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Gov't shouldn't rush for next inter-Korean summit

Posted August. 30, 2018 07:26,   

Updated August. 30, 2018 07:26


U.S. Defense Secretary James Mattis said on Tuesday that the United States “is no longer planning to suspend South Korea-U.S. military exercises.” His comments are seen as a gesture to add military pressure by suggesting resuming joint military exercises which has been put to a halt since North Korea-U.S. summit on June 12, at a time when North Korea-U.S. denuclearization talks are suspended.

The U.S. Secretary’s comments do not mean that the joint military drill will resume immediately. South Korea and the United States postponed Ulchi Freedom Guardian and Korean Marine Exchange Program drills in July to September this year. Further plans have not been announced. However, Mattis mentioning the possibility of reopening the drills, following the cancellation of Mike Pompeo’s trip to North Korea, can suffice as a powerful warning to North Korea, because military pressure is known as to be most effective in bringing change in North Korea’s attitude.

North Korea has reacted sensitively to even small-scale U.S. military drills. North Korean news media recently denounced that U.S. special forces are secretly promoting operations to decapitate. We should wait and see how North Korea responds to Mattis’ latest comments, but it is likely that North Korea’s brinkmanship would surface once again. On the other hand, if North Korea opts to respond by nuclear and missile threats, the Korean Peninsula could roll back to volatile situations it has witnessed eight months earlier.

Against this background, the South Korean government has announced that the inter-Korean summit would take place as originally planned in September in Pyeongyang. The government seems to be unaware of how President Moon Jae-in’s visit to Pyeongyang, which is to happen after Chinese President Xi Jinping’s visit to North Korea, most likely to take place after North Korea’s National Foundation Day (Sept. 9), would appear to the United States and the international community. The Trump administration has repeatedly sent out messages that “inter-Korean relations cannot proceed separately from the denuclearization issue,” not concealing its disapproval of “South Korea moving too fast.” The U.S. media has also expressed concerns on the lack of harmony between the United States and South Korea.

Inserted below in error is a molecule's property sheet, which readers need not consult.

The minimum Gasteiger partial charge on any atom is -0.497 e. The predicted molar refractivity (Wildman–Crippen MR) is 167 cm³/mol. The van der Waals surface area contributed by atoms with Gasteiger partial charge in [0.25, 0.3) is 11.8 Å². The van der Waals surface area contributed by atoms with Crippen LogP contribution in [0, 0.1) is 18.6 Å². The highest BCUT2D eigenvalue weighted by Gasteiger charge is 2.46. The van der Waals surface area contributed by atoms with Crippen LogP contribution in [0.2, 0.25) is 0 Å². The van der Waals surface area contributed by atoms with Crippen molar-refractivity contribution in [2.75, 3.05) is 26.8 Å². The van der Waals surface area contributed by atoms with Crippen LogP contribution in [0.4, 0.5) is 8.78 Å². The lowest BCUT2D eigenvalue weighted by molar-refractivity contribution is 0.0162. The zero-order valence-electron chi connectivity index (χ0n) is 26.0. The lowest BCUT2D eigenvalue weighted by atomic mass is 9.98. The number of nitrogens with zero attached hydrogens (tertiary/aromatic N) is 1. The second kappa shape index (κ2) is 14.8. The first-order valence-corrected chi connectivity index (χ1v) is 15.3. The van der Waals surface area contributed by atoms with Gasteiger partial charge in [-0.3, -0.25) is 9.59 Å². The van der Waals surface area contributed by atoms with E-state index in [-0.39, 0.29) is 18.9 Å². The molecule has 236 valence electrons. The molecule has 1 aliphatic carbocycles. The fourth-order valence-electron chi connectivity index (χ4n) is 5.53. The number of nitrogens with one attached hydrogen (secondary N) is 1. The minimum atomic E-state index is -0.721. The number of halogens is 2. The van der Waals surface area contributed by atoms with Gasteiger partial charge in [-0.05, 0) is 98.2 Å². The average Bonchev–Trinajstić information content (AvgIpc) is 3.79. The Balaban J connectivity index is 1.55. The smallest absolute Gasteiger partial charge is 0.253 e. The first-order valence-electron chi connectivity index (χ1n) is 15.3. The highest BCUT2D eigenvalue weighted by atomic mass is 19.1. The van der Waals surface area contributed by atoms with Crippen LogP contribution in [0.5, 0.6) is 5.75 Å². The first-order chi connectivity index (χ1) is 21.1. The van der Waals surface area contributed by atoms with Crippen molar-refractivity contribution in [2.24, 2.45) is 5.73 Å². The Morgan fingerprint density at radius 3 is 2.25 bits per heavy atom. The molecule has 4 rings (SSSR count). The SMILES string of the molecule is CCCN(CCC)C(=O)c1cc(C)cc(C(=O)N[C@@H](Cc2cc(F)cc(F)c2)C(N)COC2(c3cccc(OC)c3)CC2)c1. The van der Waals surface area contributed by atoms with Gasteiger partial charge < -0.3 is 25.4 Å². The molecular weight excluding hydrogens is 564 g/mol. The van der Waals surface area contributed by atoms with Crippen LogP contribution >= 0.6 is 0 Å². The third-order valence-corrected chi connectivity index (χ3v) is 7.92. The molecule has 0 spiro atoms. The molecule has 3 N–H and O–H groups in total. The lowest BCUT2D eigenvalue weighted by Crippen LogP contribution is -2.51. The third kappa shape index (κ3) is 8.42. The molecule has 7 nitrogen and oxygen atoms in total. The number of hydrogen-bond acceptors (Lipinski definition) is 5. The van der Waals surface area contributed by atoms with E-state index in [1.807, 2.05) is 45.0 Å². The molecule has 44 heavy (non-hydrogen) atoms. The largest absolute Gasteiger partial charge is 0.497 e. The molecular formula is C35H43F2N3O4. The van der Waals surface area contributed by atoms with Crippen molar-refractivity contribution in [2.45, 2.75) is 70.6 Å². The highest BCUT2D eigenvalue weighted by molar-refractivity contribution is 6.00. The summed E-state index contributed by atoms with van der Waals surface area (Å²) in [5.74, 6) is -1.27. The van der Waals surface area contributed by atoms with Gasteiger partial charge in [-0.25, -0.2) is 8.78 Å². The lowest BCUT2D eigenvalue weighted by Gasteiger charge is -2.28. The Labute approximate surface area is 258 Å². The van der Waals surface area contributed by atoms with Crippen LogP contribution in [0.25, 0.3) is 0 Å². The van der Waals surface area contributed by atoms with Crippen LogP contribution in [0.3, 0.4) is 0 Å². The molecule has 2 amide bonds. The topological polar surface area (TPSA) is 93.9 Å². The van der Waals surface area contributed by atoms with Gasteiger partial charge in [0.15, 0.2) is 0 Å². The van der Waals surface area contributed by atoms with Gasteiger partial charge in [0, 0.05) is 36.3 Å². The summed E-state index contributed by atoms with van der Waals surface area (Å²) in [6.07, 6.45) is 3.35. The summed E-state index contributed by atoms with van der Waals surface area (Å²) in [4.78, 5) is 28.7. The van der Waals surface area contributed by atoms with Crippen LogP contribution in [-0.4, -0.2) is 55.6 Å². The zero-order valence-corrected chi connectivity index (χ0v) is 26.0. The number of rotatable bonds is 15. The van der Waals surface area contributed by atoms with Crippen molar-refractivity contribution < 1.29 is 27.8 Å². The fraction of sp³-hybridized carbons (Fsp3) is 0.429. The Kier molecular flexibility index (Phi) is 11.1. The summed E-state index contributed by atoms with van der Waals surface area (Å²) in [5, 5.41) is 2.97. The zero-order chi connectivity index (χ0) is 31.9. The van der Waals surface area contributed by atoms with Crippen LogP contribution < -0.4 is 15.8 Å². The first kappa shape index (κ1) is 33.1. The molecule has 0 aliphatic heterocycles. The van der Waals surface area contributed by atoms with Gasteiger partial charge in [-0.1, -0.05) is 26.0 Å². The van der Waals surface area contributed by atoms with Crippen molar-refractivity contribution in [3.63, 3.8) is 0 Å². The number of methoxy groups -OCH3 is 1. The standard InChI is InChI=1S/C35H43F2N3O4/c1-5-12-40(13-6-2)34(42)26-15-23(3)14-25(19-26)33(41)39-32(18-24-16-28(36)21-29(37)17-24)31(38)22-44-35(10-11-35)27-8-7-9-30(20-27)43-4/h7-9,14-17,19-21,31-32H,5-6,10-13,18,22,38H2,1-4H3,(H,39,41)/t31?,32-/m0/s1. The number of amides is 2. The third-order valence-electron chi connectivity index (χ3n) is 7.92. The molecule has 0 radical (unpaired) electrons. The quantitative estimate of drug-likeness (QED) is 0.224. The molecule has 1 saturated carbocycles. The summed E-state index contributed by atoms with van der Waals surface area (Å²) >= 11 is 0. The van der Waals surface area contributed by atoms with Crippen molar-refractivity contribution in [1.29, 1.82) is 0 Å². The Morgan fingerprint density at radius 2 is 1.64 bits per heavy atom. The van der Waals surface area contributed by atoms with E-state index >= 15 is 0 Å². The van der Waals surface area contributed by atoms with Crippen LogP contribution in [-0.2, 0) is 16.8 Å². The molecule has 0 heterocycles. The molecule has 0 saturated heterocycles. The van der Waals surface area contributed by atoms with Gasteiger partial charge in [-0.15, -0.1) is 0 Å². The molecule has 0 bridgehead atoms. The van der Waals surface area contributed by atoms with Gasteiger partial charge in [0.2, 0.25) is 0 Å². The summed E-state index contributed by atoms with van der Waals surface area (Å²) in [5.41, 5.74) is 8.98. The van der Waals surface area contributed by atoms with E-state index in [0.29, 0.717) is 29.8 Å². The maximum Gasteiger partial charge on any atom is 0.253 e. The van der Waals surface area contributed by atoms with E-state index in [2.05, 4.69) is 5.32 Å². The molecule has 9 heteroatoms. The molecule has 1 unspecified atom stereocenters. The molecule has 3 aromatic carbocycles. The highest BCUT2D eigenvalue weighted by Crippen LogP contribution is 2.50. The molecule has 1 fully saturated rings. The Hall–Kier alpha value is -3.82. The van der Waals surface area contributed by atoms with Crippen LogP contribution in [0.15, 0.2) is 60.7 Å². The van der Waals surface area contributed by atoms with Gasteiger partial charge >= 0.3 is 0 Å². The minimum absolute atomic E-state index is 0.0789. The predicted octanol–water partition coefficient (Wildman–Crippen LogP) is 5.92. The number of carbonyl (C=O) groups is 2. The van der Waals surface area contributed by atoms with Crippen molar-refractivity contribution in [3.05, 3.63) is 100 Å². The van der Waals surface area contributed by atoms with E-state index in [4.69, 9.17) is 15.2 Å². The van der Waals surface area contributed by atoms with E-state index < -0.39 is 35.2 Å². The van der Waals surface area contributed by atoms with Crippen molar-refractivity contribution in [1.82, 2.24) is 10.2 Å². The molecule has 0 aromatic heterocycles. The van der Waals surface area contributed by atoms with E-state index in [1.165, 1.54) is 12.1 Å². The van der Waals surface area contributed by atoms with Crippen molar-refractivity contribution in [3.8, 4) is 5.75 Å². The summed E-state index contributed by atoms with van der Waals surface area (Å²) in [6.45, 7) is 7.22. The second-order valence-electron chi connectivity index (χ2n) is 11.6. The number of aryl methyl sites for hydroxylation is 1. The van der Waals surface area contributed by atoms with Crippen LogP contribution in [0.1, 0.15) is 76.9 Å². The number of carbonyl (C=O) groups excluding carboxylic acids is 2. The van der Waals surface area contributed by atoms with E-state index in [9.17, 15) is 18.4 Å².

Yet, the South Korean presidential office Cheong Wa Dae claimed that President Moon’s role as a facilitator and moderator has grown more important. However, we should note that the inter-Korean summit in September was agreed without a specific date, under the precondition that North Korea-U.S. talks would progress to a certain point. With the preconditions unmet, however, all options need to be open. North Korea would not recognize our role as a facilitator for holding on to a meeting without even a specific date. If South Korea wishes to take on the role of a mediator, it has the option to meet in Panmunjom immediately, just as it previously did on May 26. If this is not feasible, it would be better to postpone inter-Korean talks only after North Korea-U.S. talks normalize. Such a flexible approach would bring both North Korea and the United States together.